The Stevensville School Board voted unanimously to proceed with bond elections for both the Stevensville High School and Elementary School Districts in May, 2019. If passed, the bonds will address enrollment growth, special education space, Agricultural and Industrial Trades & Technology, renovations to buildings and grounds, safety, building access, and parking.
The bond proposal for the Stevensville Elementary School District is $6,369,000, and the proposal for the Stevensville High School District is $14,169,000.
In January 2019, Stevensville Public Schools conducted a mail survey of all voting households in the Stevensville and Lone Rock School Districts. The three items on the survey that received the most support from voters were the primary school remodel, the high school remodel, and the construction of a new Industrial Trades & Technology building. Stevensville business owners and community members surveyed supported the addition of the Agricultural and Industrial Trades & Technology building over athletic facilities repairs. Athletic facility repairs and improvements previously included in the failed 2018 school bond election are not included in the 2019 election.
Greg Trangmoe, board chair, summarized the board decision, stating the district is only asking the public to cover basic facility needs.
“Costs will continue to rise for these projects and the state has not shown a willingness to move forward with solutions to address aging schools across Montana,” said Trangmoe. “Instead, the current trend is to shift the burden to local districts, where school leaders and taxpayers can decide how to invest in their individual districts.”
The elementary bond proposal addresses significant needs for the K-3 building. The current building has exceeded classroom capacity, and a busy computer lab was repurposed as the last available space for a regular classroom. The proposal would create additional classrooms, an entry vestibule with office, and connect the present elementary school to the elementary gymnasium.
The original building was constructed in 1980 with an addition in 1989. If passed, the construction bond will address deferred maintenance issues identified by the State of Montana School Facilities Study conducted in 2008. Deferred maintenance estimates in the K-3 building exceed $1 million, and the state has done little to address funding for these issues.
The district proposal also solves student safety, traffic, and parking issues by relocating the elementary playground and providing parking so students would not cross Phillips Street to access the playground three times per day. Other portions of the project would update the grounds and outdoor facilities used by students in grades K-8.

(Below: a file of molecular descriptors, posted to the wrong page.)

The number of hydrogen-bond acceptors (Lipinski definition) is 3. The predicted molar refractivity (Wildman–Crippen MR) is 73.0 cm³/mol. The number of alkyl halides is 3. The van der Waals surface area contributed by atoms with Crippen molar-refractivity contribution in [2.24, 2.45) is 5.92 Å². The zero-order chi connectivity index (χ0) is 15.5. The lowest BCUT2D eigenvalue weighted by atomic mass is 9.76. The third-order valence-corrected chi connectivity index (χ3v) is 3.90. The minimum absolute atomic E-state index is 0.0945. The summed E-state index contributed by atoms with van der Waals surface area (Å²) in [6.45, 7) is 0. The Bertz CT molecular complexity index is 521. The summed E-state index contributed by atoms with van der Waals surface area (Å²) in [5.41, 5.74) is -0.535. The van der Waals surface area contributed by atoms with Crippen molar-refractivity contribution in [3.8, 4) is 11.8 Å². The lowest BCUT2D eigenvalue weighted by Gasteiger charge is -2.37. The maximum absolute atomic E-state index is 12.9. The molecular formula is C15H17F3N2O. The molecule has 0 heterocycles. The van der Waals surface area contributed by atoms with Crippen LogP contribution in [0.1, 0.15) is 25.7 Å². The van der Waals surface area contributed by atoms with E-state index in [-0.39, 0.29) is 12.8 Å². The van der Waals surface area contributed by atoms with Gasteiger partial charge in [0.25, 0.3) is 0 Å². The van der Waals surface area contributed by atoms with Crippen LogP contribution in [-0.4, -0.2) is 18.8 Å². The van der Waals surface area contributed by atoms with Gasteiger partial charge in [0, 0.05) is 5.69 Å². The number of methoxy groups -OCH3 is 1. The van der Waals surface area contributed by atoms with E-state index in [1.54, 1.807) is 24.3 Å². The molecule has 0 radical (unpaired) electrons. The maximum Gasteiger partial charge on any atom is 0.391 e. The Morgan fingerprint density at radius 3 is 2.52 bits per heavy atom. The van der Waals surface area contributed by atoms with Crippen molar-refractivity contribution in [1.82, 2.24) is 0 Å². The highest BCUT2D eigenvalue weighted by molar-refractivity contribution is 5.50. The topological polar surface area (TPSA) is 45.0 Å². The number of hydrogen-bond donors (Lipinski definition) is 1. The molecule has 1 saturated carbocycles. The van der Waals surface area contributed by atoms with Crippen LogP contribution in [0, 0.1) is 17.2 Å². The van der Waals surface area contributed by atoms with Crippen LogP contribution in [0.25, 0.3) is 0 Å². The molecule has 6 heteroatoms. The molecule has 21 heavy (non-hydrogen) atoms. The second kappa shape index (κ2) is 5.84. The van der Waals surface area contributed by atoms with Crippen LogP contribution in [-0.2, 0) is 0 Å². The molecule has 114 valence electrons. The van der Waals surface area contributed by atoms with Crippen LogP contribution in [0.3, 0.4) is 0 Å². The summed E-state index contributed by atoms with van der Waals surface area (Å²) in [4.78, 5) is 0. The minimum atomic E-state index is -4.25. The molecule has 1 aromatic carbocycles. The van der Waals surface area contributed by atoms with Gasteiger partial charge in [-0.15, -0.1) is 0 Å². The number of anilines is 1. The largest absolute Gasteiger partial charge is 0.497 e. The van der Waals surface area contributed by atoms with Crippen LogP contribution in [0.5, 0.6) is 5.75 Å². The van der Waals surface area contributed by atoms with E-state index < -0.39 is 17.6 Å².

The high school building was constructed in 1960 with additions in 1971 and 1979. The high school gym was constructed in 1973. No major renovations have occurred in the last 38 years. Because these buildings are older, the renovation needs are more extensive. This problem is compounded by a lack of collaborative learning spaces, building access control at entrances, and a lack of parking.
Energy efficiency is another major issue in the outdated high school. The current boilers were installed in 1960 and 1995. The original boiler is at its useful age limit and the newer unit is not energy efficient. In addition, parts for the existing heating and ventilation system in classrooms are non-existent. Renovating the boilers, heating, and ventilation systems would cost several hundred thousand dollars but provide long-term energy savings. The project also includes energy efficient windows and other long-term efficiency updates.
Other key renovations will include updates to classrooms, technology, and student common areas such as the Library Media Center. Based on community input, the plan creates a versatile, student-friendly learning center that supports high volumes of students in a collaborative and interactive learning environment. As with any renovation, federal law requires all updated buildings meet current fire, health, and disability accessibility standards.
“The District has worked to address facilities concerns with a limited budget,” said Stevensville Superintendent Bob Moore. “However, the age of the facilities, the need for modern labs, and safety concerns have exceeded our ability to adequately fund repairs and renovations. We recognize that the school is a large investment for the Stevensville community and we want our community pride to show and protect the investment by updating educational facilities to invest in the future of our children.”
The school district will be hosting numerous informational events regarding the bond issues prior to the mailing of ballots in April. Open houses are scheduled for March 26 from 4 to 6 p.m., April 4 from 5 to 7 p.m., April 11 from 7 to 9 p.m., and April 17 from 4 to 6 p.m.
For more information and a schedule of events, visit https://www.stevensvilleschools.org/2019-school-bond/